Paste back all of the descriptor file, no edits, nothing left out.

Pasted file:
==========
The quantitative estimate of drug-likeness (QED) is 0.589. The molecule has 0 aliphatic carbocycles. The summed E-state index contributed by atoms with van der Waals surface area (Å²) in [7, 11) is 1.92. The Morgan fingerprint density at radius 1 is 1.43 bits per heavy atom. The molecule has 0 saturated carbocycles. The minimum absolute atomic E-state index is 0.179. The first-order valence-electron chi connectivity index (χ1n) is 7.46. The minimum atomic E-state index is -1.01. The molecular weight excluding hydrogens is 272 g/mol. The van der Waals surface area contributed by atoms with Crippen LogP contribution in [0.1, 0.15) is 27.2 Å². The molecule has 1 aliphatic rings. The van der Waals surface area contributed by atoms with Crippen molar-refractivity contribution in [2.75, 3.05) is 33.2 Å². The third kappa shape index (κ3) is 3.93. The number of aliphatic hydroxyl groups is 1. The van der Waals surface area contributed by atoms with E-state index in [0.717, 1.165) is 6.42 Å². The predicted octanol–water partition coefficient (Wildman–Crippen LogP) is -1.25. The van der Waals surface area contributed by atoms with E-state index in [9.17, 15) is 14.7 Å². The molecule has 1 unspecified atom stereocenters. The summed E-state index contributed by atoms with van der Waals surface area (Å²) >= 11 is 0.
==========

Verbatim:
The quantitative estimate of drug-likeness (QED) is 0.589. The molecule has 0 aliphatic carbocycles. The summed E-state index contributed by atoms with van der Waals surface area (Å²) in [7, 11) is 1.92. The Morgan fingerprint density at radius 1 is 1.43 bits per heavy atom. The molecule has 0 saturated carbocycles. The minimum absolute atomic E-state index is 0.179. The first-order valence-electron chi connectivity index (χ1n) is 7.46. The minimum atomic E-state index is -1.01. The molecular weight excluding hydrogens is 272 g/mol. The van der Waals surface area contributed by atoms with Crippen LogP contribution in [0.1, 0.15) is 27.2 Å². The molecule has 1 aliphatic rings. The van der Waals surface area contributed by atoms with Crippen molar-refractivity contribution in [2.75, 3.05) is 33.2 Å². The third kappa shape index (κ3) is 3.93. The number of aliphatic hydroxyl groups is 1. The van der Waals surface area contributed by atoms with E-state index in [0.717, 1.165) is 6.42 Å². The predicted octanol–water partition coefficient (Wildman–Crippen LogP) is -1.25. The van der Waals surface area contributed by atoms with E-state index in [9.17, 15) is 14.7 Å². The molecule has 1 unspecified atom stereocenters. The summed E-state index contributed by atoms with van der Waals surface area (Å²) >= 11 is 0.